Entrepreneurship comes with a degree of financial uncertainty. So you may be wondering if it’s possible to continue working your day job while building the business you have always dreamed of. Fortunately, for aspiring entrepreneurs like you, we created the “16 Steps to Starting a Business While Working Full Time” eBook. It has detailed steps to guide you through the process of launching your company while still collecting a paycheck.
In step 10, we will cover how to find your first customers. And if you want to revisit the nine previous steps, here they are: select a business; create a business plan; establish goals; choose your marketing methods; figure out your finances; know the rules; how to set up your office, business licenses, taxes and insurance, and invest in your image.
Customers are the lifeblood of every business. But how do you go about building a customer base from scratch?
Here are some tips to help you attract your first customers:
Leverage your relationships: Ask people you know (family, friends, professional colleagues, and casual acquaintances) for leads and referrals. You’ll be amazed at how many connections you can make by tapping your existing relationships.
Put your business online: Get a website for your business so prospective customers can learn about the products and services you provide. Many all-inclusive and cost-effective website packages exist (such as GoDaddy, Web.com, and Intuit Websites. For an eCommerce business, you’ll want to find a website service that enables you to develop a site with online sales capabilities. Some examples include Shopify, Volusion, and 3DCart.
Embrace social media: Get social with your target market by setting up business accounts on online networks, such as Facebook, LinkedIn, Instagram, Twitter, and Pinterest. By sharing information, linking to your website, and interacting on these platforms, you’ll be able to build a following for your business. The key to social media success is to engage with your fans and followers regularly so you gain the top-of-mind advantage.
Advertise locally: If your business will focus on local customers, get some ink in local print publications. Advertising in local magazines, newspapers, and business/community directories can give you valuable exposure. Also, consider advertising your business on websites that members of your target market visit frequently. Even if a website caters to a national audience, you can get advertising directed only at website visitors within ZIP codes nearest to you.
Reach out via email: Market directly to prospects and customers by asking them to subscribe to email messages from your business. You can craft professional-looking email marketing messages using services like Constant Contact, iContact, and Campaigner. Just make sure your business complies with the FTC’s CAN-SPAM laws!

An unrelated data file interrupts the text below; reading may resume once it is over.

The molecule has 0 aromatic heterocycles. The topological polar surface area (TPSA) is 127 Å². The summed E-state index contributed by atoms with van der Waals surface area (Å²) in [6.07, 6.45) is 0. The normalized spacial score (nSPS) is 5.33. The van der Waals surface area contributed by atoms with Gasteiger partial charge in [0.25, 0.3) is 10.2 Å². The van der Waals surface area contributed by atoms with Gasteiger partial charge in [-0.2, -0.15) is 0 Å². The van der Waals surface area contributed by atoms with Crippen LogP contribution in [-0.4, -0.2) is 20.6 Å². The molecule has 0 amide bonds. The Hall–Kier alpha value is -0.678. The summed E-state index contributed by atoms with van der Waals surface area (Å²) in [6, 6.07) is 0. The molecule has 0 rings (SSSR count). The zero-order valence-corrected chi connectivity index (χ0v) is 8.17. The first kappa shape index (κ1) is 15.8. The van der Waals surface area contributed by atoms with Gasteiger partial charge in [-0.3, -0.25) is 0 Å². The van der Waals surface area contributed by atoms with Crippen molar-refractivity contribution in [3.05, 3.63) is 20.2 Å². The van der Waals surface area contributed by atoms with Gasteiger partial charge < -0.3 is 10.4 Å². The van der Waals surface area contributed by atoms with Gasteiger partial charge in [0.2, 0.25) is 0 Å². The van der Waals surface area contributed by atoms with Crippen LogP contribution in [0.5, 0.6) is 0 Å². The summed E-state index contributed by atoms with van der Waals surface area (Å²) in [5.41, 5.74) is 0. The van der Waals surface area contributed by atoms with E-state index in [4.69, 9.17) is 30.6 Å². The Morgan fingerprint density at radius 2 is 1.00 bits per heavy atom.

Generate publicity: You can gain valuable exposure for your business by doing some outreach to bloggers who speak to your target audience. By offering to submit guest blog posts or serve as a subject matter expert for posts on certain topics, you can introduce your business to more prospective customers.
Go direct: Consider launching a direct mail campaign to reach prospects in your community. All you need to do is choose the neighborhood where you want to advertise, and work with a business center to help send your direct mail advertising piece to every address in that area.
Use the buddy system: By forming referral partnerships with other small businesses, you can help one another get customers. For instance, if you have a dog grooming business, you could buddy up with a local pet-sitting business to refer clients to each other.
Offer an incentive: Special deals and discounts can attract attention—and new customers. This can work exceptionally well if your business provides recurring services. For example, if you have a lawn care and landscaping business, you might offer six months’ worth of service at the price normally paid for three months.
Showcase your expertise: Build a reputation as an industry expert through speaking to local groups and business organizations that your target customers belong to. By sharing your expertise and insight on topics that matter to them, you can attract attention and gain respect from prospective clients.
Ready to move forward in getting your business off the ground? Continue by reading the full “16 Steps to Starting a Business While Working Full Time” guide.
And remember, you don’t have to go it alone as you prepare to launch your business. Contact SCORE to connect with a business mentor for free guidance.
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Funded, in part, through a Cooperative Agreement with the U.S. Small Business Administration. All opinions, and/or recommendations expressed herein are those of the author(s) and do not necessarily reflect the views of the SBA.